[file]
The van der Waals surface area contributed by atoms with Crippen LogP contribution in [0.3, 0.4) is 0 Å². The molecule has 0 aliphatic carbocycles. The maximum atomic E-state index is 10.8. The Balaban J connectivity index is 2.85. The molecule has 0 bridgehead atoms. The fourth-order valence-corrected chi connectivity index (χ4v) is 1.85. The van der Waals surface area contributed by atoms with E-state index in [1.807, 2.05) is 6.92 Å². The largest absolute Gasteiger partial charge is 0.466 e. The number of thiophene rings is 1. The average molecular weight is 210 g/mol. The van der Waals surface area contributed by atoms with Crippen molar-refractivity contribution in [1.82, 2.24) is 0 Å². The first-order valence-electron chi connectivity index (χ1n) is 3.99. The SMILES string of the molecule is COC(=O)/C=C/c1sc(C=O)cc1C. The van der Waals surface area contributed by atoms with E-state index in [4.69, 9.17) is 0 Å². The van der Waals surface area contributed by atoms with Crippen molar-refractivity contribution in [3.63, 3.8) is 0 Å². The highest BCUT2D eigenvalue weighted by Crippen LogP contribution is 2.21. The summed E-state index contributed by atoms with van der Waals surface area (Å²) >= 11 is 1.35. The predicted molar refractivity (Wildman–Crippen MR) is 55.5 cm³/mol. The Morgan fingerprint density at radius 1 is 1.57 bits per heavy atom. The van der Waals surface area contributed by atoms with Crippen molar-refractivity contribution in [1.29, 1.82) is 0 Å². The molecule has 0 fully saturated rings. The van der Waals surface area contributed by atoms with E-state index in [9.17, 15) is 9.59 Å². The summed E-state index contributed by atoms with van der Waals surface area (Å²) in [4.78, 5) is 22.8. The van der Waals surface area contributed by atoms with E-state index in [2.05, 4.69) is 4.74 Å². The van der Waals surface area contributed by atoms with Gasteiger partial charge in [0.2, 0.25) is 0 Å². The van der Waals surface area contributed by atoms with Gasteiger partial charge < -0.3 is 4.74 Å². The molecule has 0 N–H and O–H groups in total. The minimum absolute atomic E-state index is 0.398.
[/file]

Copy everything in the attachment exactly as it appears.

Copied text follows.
The van der Waals surface area contributed by atoms with Crippen LogP contribution in [0.3, 0.4) is 0 Å². The molecule has 0 aliphatic carbocycles. The maximum atomic E-state index is 10.8. The Balaban J connectivity index is 2.85. The molecule has 0 bridgehead atoms. The fourth-order valence-corrected chi connectivity index (χ4v) is 1.85. The van der Waals surface area contributed by atoms with E-state index in [1.807, 2.05) is 6.92 Å². The largest absolute Gasteiger partial charge is 0.466 e. The number of thiophene rings is 1. The average molecular weight is 210 g/mol. The van der Waals surface area contributed by atoms with Crippen molar-refractivity contribution in [1.82, 2.24) is 0 Å². The first-order valence-electron chi connectivity index (χ1n) is 3.99. The SMILES string of the molecule is COC(=O)/C=C/c1sc(C=O)cc1C. The van der Waals surface area contributed by atoms with E-state index in [4.69, 9.17) is 0 Å². The van der Waals surface area contributed by atoms with Crippen molar-refractivity contribution in [3.63, 3.8) is 0 Å². The highest BCUT2D eigenvalue weighted by Crippen LogP contribution is 2.21. The summed E-state index contributed by atoms with van der Waals surface area (Å²) >= 11 is 1.35. The predicted molar refractivity (Wildman–Crippen MR) is 55.5 cm³/mol. The Morgan fingerprint density at radius 1 is 1.57 bits per heavy atom. The van der Waals surface area contributed by atoms with Crippen molar-refractivity contribution in [1.29, 1.82) is 0 Å². The molecule has 0 fully saturated rings. The van der Waals surface area contributed by atoms with E-state index in [9.17, 15) is 9.59 Å². The summed E-state index contributed by atoms with van der Waals surface area (Å²) in [4.78, 5) is 22.8. The van der Waals surface area contributed by atoms with E-state index in [2.05, 4.69) is 4.74 Å². The van der Waals surface area contributed by atoms with Gasteiger partial charge in [0.2, 0.25) is 0 Å². The van der Waals surface area contributed by atoms with Gasteiger partial charge < -0.3 is 4.74 Å². The molecule has 0 N–H and O–H groups in total. The minimum absolute atomic E-state index is 0.398.